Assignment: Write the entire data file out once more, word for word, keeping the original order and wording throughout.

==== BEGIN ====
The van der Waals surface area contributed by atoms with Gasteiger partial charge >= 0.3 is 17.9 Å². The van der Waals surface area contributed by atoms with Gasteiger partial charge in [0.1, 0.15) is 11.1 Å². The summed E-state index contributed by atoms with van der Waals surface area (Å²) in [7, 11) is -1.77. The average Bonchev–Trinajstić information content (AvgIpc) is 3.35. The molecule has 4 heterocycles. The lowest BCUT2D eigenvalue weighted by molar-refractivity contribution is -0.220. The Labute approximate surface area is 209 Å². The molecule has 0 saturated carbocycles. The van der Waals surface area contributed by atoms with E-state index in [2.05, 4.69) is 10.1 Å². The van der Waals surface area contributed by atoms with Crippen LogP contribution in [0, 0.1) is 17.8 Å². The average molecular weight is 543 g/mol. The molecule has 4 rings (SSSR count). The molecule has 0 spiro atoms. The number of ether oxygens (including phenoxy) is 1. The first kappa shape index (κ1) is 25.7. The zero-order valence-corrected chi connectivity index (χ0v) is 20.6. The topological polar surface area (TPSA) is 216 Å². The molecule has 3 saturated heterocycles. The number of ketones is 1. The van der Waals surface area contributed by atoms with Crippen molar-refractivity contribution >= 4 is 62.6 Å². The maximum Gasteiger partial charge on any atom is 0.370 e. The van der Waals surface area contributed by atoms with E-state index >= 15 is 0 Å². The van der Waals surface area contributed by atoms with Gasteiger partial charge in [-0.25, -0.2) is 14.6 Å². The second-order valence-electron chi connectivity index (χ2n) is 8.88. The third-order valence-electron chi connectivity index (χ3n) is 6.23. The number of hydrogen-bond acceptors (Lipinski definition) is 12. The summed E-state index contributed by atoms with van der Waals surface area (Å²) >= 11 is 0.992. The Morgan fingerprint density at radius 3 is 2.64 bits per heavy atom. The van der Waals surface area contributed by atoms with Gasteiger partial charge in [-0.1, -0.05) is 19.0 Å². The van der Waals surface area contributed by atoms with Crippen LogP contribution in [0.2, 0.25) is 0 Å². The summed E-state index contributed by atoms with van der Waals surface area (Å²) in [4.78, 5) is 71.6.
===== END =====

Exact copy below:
The van der Waals surface area contributed by atoms with Gasteiger partial charge >= 0.3 is 17.9 Å². The van der Waals surface area contributed by atoms with Gasteiger partial charge in [0.1, 0.15) is 11.1 Å². The summed E-state index contributed by atoms with van der Waals surface area (Å²) in [7, 11) is -1.77. The average Bonchev–Trinajstić information content (AvgIpc) is 3.35. The molecule has 4 heterocycles. The lowest BCUT2D eigenvalue weighted by molar-refractivity contribution is -0.220. The Labute approximate surface area is 209 Å². The molecule has 0 saturated carbocycles. The van der Waals surface area contributed by atoms with E-state index in [2.05, 4.69) is 10.1 Å². The van der Waals surface area contributed by atoms with Crippen LogP contribution in [0, 0.1) is 17.8 Å². The average molecular weight is 543 g/mol. The molecule has 4 rings (SSSR count). The molecule has 0 spiro atoms. The number of ether oxygens (including phenoxy) is 1. The first kappa shape index (κ1) is 25.7. The zero-order valence-corrected chi connectivity index (χ0v) is 20.6. The topological polar surface area (TPSA) is 216 Å². The molecule has 3 saturated heterocycles. The number of ketones is 1. The van der Waals surface area contributed by atoms with Crippen molar-refractivity contribution >= 4 is 62.6 Å². The maximum Gasteiger partial charge on any atom is 0.370 e. The van der Waals surface area contributed by atoms with E-state index >= 15 is 0 Å². The van der Waals surface area contributed by atoms with Gasteiger partial charge in [-0.25, -0.2) is 14.6 Å². The second-order valence-electron chi connectivity index (χ2n) is 8.88. The third-order valence-electron chi connectivity index (χ3n) is 6.23. The number of hydrogen-bond acceptors (Lipinski definition) is 12. The summed E-state index contributed by atoms with van der Waals surface area (Å²) >= 11 is 0.992. The Morgan fingerprint density at radius 3 is 2.64 bits per heavy atom. The van der Waals surface area contributed by atoms with Gasteiger partial charge in [-0.1, -0.05) is 19.0 Å². The van der Waals surface area contributed by atoms with Crippen LogP contribution in [0.2, 0.25) is 0 Å². The summed E-state index contributed by atoms with van der Waals surface area (Å²) in [4.78, 5) is 71.6.